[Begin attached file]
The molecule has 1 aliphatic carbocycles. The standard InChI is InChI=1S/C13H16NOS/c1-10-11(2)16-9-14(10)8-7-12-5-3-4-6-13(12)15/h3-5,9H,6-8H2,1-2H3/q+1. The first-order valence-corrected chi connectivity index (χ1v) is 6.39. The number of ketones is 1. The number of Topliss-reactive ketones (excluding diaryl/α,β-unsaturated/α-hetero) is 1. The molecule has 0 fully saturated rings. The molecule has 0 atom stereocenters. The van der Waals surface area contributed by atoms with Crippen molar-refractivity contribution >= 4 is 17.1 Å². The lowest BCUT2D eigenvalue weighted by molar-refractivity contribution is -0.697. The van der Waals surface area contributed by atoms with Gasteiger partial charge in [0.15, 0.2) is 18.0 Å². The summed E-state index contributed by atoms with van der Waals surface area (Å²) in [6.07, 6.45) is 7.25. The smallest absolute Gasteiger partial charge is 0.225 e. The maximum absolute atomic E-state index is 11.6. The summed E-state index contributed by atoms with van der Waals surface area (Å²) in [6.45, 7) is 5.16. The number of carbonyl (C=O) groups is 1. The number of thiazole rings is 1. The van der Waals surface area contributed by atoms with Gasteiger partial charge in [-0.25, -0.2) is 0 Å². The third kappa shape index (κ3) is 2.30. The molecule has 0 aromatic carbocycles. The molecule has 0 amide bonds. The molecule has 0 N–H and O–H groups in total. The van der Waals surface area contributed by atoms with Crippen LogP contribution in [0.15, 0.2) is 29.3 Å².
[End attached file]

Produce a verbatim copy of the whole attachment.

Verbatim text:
The molecule has 1 aliphatic carbocycles. The standard InChI is InChI=1S/C13H16NOS/c1-10-11(2)16-9-14(10)8-7-12-5-3-4-6-13(12)15/h3-5,9H,6-8H2,1-2H3/q+1. The first-order valence-corrected chi connectivity index (χ1v) is 6.39. The number of ketones is 1. The number of Topliss-reactive ketones (excluding diaryl/α,β-unsaturated/α-hetero) is 1. The molecule has 0 fully saturated rings. The molecule has 0 atom stereocenters. The van der Waals surface area contributed by atoms with Crippen molar-refractivity contribution >= 4 is 17.1 Å². The lowest BCUT2D eigenvalue weighted by molar-refractivity contribution is -0.697. The van der Waals surface area contributed by atoms with Gasteiger partial charge in [0.15, 0.2) is 18.0 Å². The summed E-state index contributed by atoms with van der Waals surface area (Å²) in [6.07, 6.45) is 7.25. The smallest absolute Gasteiger partial charge is 0.225 e. The maximum absolute atomic E-state index is 11.6. The summed E-state index contributed by atoms with van der Waals surface area (Å²) in [6.45, 7) is 5.16. The number of carbonyl (C=O) groups is 1. The number of thiazole rings is 1. The van der Waals surface area contributed by atoms with Gasteiger partial charge in [-0.25, -0.2) is 0 Å². The third kappa shape index (κ3) is 2.30. The molecule has 0 aromatic carbocycles. The molecule has 0 amide bonds. The molecule has 0 N–H and O–H groups in total. The van der Waals surface area contributed by atoms with Crippen LogP contribution in [0.15, 0.2) is 29.3 Å².